Queen Victoria came to the throne of England in 1837, just months after her 18th birthday. She ruled for over 63 years, during a period of enormous growth and development, and at a time when the British Empire extended to over a quarter of the world’s population. Wherever you travel in the world, you will see her name commemorated in landmarks, streets, parks, buildings and the like. Even here on Norfolk Island, her name is revered, because this great British Queen played a very special role in the history of the people of the island.
One of the smallest places in Queen Victoria’s ‘empire’ was undoubtedly Pitcairn Island, a remote and tiny rock in the Pacific Ocean. The Bounty mutineers and their Tahitian wives had made Pitcairn Island their home in 1789, during the reign of Victoria’s grandfather George III. For many years, they had remained isolated, with no contact with the outside world. When they were finally discovered in 1808, Victoria’s uncle, George IV, was on the throne. By this time, the little community had embraced a strong religious faith, and had turned their backs on the violence and lawlessness of the past. The people of England, from the Sovereign down, took a strong interest in the people of Pitcairn and bore them a great deal of goodwill.
Ships travelling the Pacific via South America regularly visited the Pitcairn Islanders. It should be remembered that, at this time, a Ship’s Captain actually represented government authority, and these men not only did whatever they could to assist and advise the Pitcairn Islanders, but also conveyed news, letters and requests between Pitcairn and Britain.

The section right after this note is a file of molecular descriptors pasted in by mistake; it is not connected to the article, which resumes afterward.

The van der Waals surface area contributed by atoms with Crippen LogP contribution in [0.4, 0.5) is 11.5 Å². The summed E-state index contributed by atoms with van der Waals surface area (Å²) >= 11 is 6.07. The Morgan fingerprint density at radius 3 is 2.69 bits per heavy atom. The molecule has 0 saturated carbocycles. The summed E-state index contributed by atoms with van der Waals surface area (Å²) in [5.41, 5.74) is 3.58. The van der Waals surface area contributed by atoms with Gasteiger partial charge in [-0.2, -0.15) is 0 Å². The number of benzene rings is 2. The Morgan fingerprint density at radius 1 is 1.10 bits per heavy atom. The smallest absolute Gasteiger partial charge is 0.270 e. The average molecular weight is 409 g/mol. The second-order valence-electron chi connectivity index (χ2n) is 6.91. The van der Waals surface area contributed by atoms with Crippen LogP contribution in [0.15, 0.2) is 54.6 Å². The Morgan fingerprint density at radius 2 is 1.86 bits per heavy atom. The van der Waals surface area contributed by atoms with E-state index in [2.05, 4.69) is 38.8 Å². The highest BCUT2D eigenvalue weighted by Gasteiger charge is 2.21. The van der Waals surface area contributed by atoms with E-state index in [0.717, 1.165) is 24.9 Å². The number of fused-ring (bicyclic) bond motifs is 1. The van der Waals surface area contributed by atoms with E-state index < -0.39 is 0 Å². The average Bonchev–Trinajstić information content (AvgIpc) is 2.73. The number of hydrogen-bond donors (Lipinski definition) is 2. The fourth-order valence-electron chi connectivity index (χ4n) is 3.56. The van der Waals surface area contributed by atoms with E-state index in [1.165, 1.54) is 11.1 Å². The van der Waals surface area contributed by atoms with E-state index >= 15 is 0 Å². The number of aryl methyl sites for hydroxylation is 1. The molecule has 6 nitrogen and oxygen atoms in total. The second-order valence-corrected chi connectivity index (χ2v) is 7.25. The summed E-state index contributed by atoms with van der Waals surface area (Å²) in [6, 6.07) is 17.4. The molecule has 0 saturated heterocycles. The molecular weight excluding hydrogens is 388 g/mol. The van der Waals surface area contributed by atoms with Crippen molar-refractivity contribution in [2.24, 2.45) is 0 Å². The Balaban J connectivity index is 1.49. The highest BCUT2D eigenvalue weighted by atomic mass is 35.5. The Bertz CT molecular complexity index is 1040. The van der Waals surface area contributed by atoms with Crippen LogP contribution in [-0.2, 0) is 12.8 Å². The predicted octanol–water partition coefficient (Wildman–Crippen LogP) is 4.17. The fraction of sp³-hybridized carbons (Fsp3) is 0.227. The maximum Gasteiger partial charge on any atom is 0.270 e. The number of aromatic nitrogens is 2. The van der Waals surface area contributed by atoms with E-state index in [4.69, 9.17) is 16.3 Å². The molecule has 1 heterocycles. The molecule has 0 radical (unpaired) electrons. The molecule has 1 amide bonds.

It was Captain Elliot, of The Fly, who, in 1838, helped the little community to draw up a list of laws by which they could be governed. The Captain would have brought them news of the young Queen Victoria who had come to the throne just months before, and from that time on, the people of the island always sought news of their young Sovereign when ships visited. The people of Pitcairn always regarded themselves as British subjects, and flew the Union Jack. Although their exact legal and constitutional position may not have been clear at this time, they were, without doubt, the Queen’s loyal and grateful subjects. Her title of ‘Defender of the Faith’ particularly appealed to them, as they also regarded themselves as full members of the Church of England.